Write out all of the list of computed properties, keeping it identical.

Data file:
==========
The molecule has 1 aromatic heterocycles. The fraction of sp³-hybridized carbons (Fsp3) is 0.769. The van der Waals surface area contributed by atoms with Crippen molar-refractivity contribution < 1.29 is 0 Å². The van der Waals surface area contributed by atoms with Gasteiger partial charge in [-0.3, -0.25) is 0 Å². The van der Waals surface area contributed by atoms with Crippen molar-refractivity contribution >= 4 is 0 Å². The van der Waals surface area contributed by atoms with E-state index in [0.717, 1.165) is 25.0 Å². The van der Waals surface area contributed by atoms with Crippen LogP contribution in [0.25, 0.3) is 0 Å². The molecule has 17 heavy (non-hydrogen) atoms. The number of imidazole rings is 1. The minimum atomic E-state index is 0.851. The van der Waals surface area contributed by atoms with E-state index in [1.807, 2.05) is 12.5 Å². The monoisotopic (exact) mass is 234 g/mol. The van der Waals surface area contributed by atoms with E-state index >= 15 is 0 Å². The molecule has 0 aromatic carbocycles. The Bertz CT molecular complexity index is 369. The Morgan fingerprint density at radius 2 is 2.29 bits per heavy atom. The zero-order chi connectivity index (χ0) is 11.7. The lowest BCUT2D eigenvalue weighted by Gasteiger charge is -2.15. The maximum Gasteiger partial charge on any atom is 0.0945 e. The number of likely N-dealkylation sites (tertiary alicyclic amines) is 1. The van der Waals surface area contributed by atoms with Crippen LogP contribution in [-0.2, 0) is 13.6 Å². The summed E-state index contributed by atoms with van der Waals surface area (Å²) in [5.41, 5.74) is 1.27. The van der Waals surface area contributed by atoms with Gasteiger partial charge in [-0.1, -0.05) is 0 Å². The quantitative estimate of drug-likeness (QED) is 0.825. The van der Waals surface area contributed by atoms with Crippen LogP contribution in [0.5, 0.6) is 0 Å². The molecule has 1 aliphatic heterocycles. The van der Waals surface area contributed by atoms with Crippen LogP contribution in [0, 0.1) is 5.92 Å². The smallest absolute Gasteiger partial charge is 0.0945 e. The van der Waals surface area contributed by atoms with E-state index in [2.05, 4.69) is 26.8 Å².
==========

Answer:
The molecule has 1 aromatic heterocycles. The fraction of sp³-hybridized carbons (Fsp3) is 0.769. The van der Waals surface area contributed by atoms with Crippen molar-refractivity contribution < 1.29 is 0 Å². The van der Waals surface area contributed by atoms with Gasteiger partial charge in [-0.3, -0.25) is 0 Å². The van der Waals surface area contributed by atoms with Crippen molar-refractivity contribution >= 4 is 0 Å². The van der Waals surface area contributed by atoms with E-state index in [0.717, 1.165) is 25.0 Å². The van der Waals surface area contributed by atoms with Crippen LogP contribution in [0.25, 0.3) is 0 Å². The molecule has 17 heavy (non-hydrogen) atoms. The number of imidazole rings is 1. The minimum atomic E-state index is 0.851. The van der Waals surface area contributed by atoms with E-state index in [1.807, 2.05) is 12.5 Å². The monoisotopic (exact) mass is 234 g/mol. The van der Waals surface area contributed by atoms with E-state index >= 15 is 0 Å². The molecule has 0 aromatic carbocycles. The Bertz CT molecular complexity index is 369. The Morgan fingerprint density at radius 2 is 2.29 bits per heavy atom. The zero-order chi connectivity index (χ0) is 11.7. The lowest BCUT2D eigenvalue weighted by Gasteiger charge is -2.15. The maximum Gasteiger partial charge on any atom is 0.0945 e. The number of likely N-dealkylation sites (tertiary alicyclic amines) is 1. The van der Waals surface area contributed by atoms with Crippen LogP contribution in [-0.2, 0) is 13.6 Å². The summed E-state index contributed by atoms with van der Waals surface area (Å²) in [5.41, 5.74) is 1.27. The van der Waals surface area contributed by atoms with Gasteiger partial charge in [-0.1, -0.05) is 0 Å². The quantitative estimate of drug-likeness (QED) is 0.825. The van der Waals surface area contributed by atoms with Crippen LogP contribution in [0.5, 0.6) is 0 Å². The molecule has 1 aliphatic heterocycles. The van der Waals surface area contributed by atoms with Crippen LogP contribution in [0, 0.1) is 5.92 Å². The smallest absolute Gasteiger partial charge is 0.0945 e. The van der Waals surface area contributed by atoms with E-state index in [2.05, 4.69) is 26.8 Å².